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Pathobiology. 1992;60(4):195-205.

Regulated expression of human immunodeficiency virus type 1 in human glial cells: induction of dormant virus.

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Molecular Virology Laboratory, St. Luke's/Roosevelt Hospital Center and College of Physicians & Surgeons, Columbia University, New York, N.Y. 10019.


Human neural cells are susceptible to infection with human immunodeficiency virus type 1 (HIV-1) in vitro; however, virus replication in these cells is strongly restricted. To understand the mechanism of this restriction, we examined the regulation of HIV-1 expression in glial cell cultures expressing high levels of HIV-1 after transfection of infectious viral DNA and selection. In all cases, high HIV-1 expression declined to low basal levels within 4-8 weeks of cultivation. The decrease in HIV-1 protein production wa paralleled by the decline in the relative levels of the 9.2-, 4.3- and 1.8-kilobase HIV-1 transcripts, but not by significant loss of HIV-1 DNA. Analysis of one long-term cell culture revealed 5 full-length unrearranged HIV-1 DNA copies per cell, but no viral transcripts on Northern blots, and minimal production of infectious virus. HIV-1 replication in these cells was markedly augmented by treatment with sodium butyrate (Na But) and to a lesser extent by 5-azacytidine, dibutyryl AMP and human herpes virus type 6. The virus induced by Na But was infectious. Transient expression assays revealed that Na But was more effective than phorbol myristate acetate in increasing the HIV-1 promoter activity in glial cells. Thus, one phase where glial cells can limit HIV infection is the expression of viral RNA from stable HIV provirus. However, such provirus remains responsive to inductive signals and may be activated to produce infectious HIV.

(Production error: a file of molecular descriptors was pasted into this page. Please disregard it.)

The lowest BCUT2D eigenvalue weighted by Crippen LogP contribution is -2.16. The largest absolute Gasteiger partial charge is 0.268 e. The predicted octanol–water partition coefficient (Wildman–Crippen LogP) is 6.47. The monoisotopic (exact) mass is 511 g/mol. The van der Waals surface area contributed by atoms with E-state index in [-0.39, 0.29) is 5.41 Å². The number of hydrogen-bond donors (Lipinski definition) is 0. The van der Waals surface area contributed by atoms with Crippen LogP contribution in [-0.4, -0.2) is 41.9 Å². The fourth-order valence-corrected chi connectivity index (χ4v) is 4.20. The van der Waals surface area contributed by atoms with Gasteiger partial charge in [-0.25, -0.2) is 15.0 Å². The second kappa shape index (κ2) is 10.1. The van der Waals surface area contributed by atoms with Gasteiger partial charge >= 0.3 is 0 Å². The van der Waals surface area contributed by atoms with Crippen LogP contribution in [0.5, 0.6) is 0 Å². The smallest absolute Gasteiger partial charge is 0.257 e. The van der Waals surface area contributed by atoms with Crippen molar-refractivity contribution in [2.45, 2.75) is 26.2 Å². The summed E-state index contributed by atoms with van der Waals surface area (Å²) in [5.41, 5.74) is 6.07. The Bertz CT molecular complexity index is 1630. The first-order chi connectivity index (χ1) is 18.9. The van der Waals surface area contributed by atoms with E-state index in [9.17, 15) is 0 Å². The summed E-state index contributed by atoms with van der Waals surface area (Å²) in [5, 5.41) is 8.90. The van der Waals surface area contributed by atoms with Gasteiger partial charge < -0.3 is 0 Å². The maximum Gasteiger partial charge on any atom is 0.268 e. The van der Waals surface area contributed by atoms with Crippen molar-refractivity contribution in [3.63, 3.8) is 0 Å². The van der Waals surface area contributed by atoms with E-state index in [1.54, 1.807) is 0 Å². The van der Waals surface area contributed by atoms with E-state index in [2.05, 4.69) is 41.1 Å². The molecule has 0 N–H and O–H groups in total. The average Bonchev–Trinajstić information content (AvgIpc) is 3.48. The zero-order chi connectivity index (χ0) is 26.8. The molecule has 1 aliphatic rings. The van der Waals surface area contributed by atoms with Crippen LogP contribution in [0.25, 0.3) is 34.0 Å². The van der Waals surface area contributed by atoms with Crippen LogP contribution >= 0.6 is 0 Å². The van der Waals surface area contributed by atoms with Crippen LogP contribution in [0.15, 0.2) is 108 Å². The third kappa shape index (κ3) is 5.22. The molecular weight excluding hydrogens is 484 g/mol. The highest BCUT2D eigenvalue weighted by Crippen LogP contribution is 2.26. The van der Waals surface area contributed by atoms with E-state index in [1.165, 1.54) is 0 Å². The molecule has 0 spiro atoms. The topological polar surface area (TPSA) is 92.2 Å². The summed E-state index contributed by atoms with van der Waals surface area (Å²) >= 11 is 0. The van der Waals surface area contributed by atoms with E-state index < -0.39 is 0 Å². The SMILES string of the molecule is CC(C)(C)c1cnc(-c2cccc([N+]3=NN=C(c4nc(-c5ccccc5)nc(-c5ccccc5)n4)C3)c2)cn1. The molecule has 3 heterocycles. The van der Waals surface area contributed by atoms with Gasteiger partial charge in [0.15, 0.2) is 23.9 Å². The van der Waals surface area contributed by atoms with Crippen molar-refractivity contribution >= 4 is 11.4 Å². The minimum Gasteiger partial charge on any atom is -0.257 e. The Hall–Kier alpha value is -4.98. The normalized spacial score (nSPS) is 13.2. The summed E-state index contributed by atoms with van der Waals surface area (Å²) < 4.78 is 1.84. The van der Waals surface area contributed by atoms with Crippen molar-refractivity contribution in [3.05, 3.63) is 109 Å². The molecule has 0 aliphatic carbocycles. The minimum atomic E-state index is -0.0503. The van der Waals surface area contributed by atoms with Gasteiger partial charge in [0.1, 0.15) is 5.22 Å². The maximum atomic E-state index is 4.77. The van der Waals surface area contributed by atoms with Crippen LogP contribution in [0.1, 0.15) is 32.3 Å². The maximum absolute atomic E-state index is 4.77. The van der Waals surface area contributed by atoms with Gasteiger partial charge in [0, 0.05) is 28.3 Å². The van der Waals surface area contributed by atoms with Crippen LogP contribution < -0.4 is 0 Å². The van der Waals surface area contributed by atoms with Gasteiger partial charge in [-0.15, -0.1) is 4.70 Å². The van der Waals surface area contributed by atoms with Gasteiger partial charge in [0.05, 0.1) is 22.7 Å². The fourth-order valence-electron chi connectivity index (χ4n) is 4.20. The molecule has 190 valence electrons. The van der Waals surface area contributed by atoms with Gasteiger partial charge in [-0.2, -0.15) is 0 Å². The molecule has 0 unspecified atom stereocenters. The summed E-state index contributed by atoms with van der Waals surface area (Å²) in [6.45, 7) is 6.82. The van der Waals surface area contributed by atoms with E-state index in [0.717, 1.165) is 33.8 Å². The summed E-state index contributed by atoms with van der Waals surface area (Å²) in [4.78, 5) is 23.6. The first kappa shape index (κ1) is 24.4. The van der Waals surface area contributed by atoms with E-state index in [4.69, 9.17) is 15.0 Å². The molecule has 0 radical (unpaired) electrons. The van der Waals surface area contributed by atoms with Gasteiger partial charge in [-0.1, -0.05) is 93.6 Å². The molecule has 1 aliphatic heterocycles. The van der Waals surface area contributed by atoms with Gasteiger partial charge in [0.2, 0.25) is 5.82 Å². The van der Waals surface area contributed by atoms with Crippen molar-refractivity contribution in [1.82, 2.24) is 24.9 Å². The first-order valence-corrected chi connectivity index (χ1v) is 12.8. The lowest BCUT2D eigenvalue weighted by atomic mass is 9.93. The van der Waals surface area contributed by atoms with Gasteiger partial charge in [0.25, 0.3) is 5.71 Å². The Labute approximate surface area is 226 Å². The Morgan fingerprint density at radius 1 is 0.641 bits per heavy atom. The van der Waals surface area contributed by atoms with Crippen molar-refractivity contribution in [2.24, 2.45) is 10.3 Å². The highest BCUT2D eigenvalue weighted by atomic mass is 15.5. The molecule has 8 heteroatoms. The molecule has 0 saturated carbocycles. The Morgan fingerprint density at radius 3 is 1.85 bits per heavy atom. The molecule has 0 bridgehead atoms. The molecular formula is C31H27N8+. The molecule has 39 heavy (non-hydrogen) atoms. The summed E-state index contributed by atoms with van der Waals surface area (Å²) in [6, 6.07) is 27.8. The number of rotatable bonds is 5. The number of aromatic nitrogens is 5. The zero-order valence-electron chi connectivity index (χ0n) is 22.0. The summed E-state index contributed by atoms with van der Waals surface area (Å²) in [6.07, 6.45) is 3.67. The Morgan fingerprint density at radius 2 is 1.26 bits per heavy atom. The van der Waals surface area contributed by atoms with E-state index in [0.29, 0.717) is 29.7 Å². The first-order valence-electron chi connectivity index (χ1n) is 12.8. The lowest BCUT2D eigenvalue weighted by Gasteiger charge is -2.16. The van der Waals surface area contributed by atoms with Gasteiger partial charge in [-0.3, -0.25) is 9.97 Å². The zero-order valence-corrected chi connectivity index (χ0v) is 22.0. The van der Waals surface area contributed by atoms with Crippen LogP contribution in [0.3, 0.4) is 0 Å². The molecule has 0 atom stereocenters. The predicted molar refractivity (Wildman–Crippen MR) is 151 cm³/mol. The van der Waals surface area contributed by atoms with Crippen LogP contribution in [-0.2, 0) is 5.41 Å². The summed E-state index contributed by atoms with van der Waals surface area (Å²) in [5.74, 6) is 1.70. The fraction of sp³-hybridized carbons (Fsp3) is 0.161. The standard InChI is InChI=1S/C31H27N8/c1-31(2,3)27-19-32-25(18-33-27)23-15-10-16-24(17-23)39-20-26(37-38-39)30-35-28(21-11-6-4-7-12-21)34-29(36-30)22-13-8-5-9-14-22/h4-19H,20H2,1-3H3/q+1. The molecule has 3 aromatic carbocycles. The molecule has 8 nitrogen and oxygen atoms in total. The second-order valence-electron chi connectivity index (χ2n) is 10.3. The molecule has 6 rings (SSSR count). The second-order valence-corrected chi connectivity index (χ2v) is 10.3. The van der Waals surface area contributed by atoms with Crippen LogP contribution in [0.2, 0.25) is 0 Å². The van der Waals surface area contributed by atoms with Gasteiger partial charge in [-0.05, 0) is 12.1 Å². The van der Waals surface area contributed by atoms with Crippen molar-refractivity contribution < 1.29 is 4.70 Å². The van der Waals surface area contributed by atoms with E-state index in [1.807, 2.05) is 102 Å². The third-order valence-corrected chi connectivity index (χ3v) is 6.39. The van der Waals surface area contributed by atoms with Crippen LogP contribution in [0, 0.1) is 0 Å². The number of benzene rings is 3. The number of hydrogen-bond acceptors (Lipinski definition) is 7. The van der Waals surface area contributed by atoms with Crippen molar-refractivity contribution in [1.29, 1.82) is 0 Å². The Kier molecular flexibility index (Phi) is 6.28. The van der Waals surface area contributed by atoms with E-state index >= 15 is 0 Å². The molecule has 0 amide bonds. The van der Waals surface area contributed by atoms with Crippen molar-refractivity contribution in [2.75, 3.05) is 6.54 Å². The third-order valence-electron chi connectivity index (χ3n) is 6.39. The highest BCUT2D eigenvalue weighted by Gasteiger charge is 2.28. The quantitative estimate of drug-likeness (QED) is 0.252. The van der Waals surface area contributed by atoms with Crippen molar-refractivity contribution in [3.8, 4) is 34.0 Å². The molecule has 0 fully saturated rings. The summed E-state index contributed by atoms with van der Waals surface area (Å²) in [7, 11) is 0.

[Indexed for MEDLINE]

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